Monday, May 23, 2011

Family, God and Hair in the African-American Community

By Keach Hagey,Assistant Managing Editor,
The Queens Chronicle(Reprinted with permission)


 Carla Brown (left) braids Charmaine Brooks’ locks at Divine Nubian Creations <br>                        in Rochdale. (photo by Keach Hagey)</em>
A drive through Southeast Queens, with its well-kept houses, abundant churches and ubiquitous hair salons, reveals three things are very important to this middle class, mostly African-American community: family, God and hair.

According to local hairstylist and historian Carla Brown, these things have always been strongly intertwined in African culture.

“The whole concept of extensions had to do with the ancestors. They would cut the locks of those who passed on. If somebody had long hair, it meant they understood the spirits,” Brown said. “Everything we do now is just a re-creation. There is nothing new under the sun.”

She recently gave a talk at the St. Albans branch of the Queens Public Library titled Hairbraiding As An Art Form: The Art and History of Braids, tracing the 5,000-year history of braiding and dreadlocks to its roots in Egyptian, Native American and Eastern cultures.

Introduced to the world of braiding by a classmate in elementary school, Brown has gone on to write a book on the subject and teach an art history course at York College. She uses her historical research and travels to Africa as inspiration for her hairstyling work at her own salon, Beyond Braids in Brooklyn, and her consulting work with more than 20 salons.

Divine Nubian Creations, a small, all-natural salon located in the Rochdale Mall in Springfield Gardens, is one of them. Owner Charmaine Brooks shares much of Brown’s philosophy regarding hair.

“The head is the highest spiritual part of the body,” Brooks said. “For those of us who live in the African diaspora, we are very particular about who lays their hands on our heads. It’s in our DNA.” She is a bit more of a purist than Brown when it comes to chemical straighteners, which she sees as part of the traumatic cultural legacy of slavery.

Even Brown, who styles all types of hair, agrees that, for her, giving up straightening was the beginning of being able to have long hair. She remembers trying to grow our her relaxed hair during college, having it break off, and having to start all over again. “It’s a vicious cycle that’s devastating and uncomfortable,” she said.

Since the 1990s, the number of hair salons specializing in natural styles—braids, dreadlocks, extensions and other styles that eschew chemical straighteners—has been steadily rising, today making up about half the market.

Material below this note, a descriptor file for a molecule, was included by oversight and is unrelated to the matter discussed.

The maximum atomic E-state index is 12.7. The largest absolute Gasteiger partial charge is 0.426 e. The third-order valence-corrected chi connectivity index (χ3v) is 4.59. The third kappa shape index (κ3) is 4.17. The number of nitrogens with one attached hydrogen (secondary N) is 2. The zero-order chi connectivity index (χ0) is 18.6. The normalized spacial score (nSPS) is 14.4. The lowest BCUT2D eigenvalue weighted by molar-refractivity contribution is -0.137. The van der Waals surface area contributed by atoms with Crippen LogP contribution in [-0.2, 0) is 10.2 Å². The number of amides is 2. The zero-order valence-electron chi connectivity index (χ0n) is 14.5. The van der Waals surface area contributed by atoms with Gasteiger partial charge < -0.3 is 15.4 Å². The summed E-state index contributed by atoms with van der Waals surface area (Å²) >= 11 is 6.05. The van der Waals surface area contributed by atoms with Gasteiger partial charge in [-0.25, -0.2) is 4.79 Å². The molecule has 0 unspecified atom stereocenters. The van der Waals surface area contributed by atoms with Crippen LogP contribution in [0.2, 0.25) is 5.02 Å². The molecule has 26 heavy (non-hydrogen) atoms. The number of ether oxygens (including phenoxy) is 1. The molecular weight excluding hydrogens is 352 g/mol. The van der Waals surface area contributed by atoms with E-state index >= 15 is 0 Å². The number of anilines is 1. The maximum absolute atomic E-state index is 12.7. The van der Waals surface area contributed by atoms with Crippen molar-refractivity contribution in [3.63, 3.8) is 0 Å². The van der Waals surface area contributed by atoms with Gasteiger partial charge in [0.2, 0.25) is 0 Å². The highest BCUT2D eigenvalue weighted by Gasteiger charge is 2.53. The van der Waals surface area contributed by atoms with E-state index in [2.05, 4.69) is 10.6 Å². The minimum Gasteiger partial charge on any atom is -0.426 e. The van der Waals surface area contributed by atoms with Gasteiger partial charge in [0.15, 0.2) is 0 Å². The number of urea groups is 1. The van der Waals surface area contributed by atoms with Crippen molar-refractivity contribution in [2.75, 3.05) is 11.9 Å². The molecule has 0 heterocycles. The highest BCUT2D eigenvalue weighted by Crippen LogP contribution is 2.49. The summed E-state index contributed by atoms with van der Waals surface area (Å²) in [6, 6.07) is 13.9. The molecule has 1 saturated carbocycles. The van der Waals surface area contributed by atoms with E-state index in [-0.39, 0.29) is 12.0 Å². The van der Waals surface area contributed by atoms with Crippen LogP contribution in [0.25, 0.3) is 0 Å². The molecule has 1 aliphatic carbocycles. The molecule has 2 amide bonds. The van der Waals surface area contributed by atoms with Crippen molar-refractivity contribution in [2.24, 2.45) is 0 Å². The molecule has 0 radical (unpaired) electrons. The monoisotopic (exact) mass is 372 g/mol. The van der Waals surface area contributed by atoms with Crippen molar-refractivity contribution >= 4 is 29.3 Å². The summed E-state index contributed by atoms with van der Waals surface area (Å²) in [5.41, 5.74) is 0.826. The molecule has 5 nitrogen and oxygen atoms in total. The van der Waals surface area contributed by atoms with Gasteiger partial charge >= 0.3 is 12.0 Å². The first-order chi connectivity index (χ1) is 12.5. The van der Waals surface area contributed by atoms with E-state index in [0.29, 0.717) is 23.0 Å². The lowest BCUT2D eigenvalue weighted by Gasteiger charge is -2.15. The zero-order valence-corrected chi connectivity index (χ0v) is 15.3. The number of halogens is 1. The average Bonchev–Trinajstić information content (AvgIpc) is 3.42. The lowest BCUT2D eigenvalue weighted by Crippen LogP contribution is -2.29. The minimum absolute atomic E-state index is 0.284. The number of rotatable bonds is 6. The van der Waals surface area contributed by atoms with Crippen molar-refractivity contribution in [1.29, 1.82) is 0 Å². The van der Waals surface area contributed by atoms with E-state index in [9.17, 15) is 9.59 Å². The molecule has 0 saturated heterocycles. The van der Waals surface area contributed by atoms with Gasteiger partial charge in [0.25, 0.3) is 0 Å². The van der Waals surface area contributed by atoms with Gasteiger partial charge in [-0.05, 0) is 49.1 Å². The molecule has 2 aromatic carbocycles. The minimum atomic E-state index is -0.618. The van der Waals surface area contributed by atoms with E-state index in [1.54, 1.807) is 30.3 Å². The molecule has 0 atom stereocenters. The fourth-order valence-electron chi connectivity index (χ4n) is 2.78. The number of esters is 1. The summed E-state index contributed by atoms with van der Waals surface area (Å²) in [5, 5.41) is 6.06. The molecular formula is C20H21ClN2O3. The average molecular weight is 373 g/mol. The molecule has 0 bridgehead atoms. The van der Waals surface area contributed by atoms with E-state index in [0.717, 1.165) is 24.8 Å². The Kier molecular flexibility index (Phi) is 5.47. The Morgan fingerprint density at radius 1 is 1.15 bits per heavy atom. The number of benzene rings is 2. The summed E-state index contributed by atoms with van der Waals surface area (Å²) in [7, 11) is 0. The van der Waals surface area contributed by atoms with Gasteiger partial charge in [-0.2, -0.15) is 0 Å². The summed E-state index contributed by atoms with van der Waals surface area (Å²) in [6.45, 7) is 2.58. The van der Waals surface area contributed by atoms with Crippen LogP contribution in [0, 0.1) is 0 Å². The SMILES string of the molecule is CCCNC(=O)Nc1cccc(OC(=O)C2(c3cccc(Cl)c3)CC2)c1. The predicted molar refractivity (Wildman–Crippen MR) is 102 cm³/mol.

Brooks sees this as a reclamation of an African cultural heritage that was lost to slavery, and continued to be suppressed all the way through the 1970s and ’80s.
Both she and Brown remember the infamous story of a local African-American female newscaster being fired in the 1970s for wearing her hair in an all-natural afro.
“Most people think of this style as a rebellious style, but it is not,” Brown said.
She pointed out that, contrary to popular belief, dreadlocks did not originate with the Rastafarian culture of Jamaica. Quite common in ancient times, the practice of wearing hair in long, twisted mats continued among Indian holy men through the Industrial Revolution.

At the turn of the 20th century, a socio-religious movement started in Harlem by Marcus Garvey blended Christian, African tribal and Hindu influences and found a following in Jamaica.
The followers of this movement called themselves “dreads,” signifying that they had fear, or respect, for God. Emulating Hindu holy men, they grew matted locks of hair, which became known as dreadlocks. They focused their attention on the Ethiopian Emperor Ras Tafari, and thus became known as Rastafarians.

Today, the locks are just as common in the board room as on an entertainer’s stage. Brooks explained that, because the locks embrace the natural curliness of most African-American hair, they often provide a way for people to grow their hair long, who were unable to do it before.

A set of “starter locks” takes anywhere from two to four hours to twist, and costs about $100 at her salon. Like any other hairstyle, it requires daily maintenance, and can be styled in an endless variety of ways.

While Brooks specializes in dreadlocks and coloring, Brown is a master braider. Her clients include many entertainers, of both sexes and all ethnicities, looking for a signature look. One photograph in her portfolio shows a woman with a hat, complete with tassel, made entirely of braided hair. Brown has given some of her clients such fine braids that they took three eight-hour days to put in.

Despite the increasing popularity of braids and locks, Brown said that traditional beauty schools have been slow to include them in their curricula. At the same time, the styles are spreading rapidly in Japan, where they are called “hip-hop hair.”

Brown sees it as her mission to dispel the many myths surrounding the role of hair in ancient cultures—such as the common misconception that Ancient Egyptians did not grow their hair long—and to continue inventing new hairstyles.

“I get hit with visions all the time,” she said. “Some people let me experiment on them. Other times, I have to experiment on myself.” As greater awareness of hair heritage spreads, Brooks is confident that more people will want these styles.

“Aesthetically, we feel fabulous, because we focus on our naturalness,” she said.